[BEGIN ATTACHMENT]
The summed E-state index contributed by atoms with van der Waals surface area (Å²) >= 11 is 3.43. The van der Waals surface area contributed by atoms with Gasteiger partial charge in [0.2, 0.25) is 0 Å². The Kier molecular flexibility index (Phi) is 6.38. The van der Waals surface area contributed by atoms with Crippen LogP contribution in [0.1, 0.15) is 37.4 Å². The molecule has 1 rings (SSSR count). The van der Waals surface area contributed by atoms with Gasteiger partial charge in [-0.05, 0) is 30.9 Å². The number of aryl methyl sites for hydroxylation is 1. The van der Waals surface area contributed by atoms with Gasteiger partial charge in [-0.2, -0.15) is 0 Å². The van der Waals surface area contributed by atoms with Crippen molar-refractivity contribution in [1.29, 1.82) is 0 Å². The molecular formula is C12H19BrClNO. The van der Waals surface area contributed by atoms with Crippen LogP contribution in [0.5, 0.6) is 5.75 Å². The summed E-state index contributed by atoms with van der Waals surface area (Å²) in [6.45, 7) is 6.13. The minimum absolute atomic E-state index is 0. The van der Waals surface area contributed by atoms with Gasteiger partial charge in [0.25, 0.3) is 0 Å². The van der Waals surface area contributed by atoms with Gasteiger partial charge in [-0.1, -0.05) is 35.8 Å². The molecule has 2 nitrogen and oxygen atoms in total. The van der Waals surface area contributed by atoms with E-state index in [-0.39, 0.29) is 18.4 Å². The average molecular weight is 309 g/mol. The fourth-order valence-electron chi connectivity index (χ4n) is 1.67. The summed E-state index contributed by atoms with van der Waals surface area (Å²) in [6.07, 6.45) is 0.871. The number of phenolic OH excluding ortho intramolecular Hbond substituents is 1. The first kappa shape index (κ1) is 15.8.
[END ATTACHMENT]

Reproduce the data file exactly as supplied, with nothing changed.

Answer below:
The summed E-state index contributed by atoms with van der Waals surface area (Å²) >= 11 is 3.43. The van der Waals surface area contributed by atoms with Gasteiger partial charge in [0.2, 0.25) is 0 Å². The Kier molecular flexibility index (Phi) is 6.38. The van der Waals surface area contributed by atoms with Crippen LogP contribution in [0.1, 0.15) is 37.4 Å². The molecule has 1 rings (SSSR count). The van der Waals surface area contributed by atoms with Gasteiger partial charge in [-0.05, 0) is 30.9 Å². The number of aryl methyl sites for hydroxylation is 1. The van der Waals surface area contributed by atoms with Gasteiger partial charge in [-0.2, -0.15) is 0 Å². The van der Waals surface area contributed by atoms with Crippen molar-refractivity contribution in [1.29, 1.82) is 0 Å². The molecular formula is C12H19BrClNO. The van der Waals surface area contributed by atoms with Crippen LogP contribution in [0.5, 0.6) is 5.75 Å². The summed E-state index contributed by atoms with van der Waals surface area (Å²) in [6.45, 7) is 6.13. The minimum absolute atomic E-state index is 0. The van der Waals surface area contributed by atoms with Gasteiger partial charge in [0.25, 0.3) is 0 Å². The van der Waals surface area contributed by atoms with Gasteiger partial charge in [-0.1, -0.05) is 35.8 Å². The molecule has 2 nitrogen and oxygen atoms in total. The van der Waals surface area contributed by atoms with E-state index in [-0.39, 0.29) is 18.4 Å². The average molecular weight is 309 g/mol. The fourth-order valence-electron chi connectivity index (χ4n) is 1.67. The summed E-state index contributed by atoms with van der Waals surface area (Å²) in [6.07, 6.45) is 0.871. The number of phenolic OH excluding ortho intramolecular Hbond substituents is 1. The first kappa shape index (κ1) is 15.8.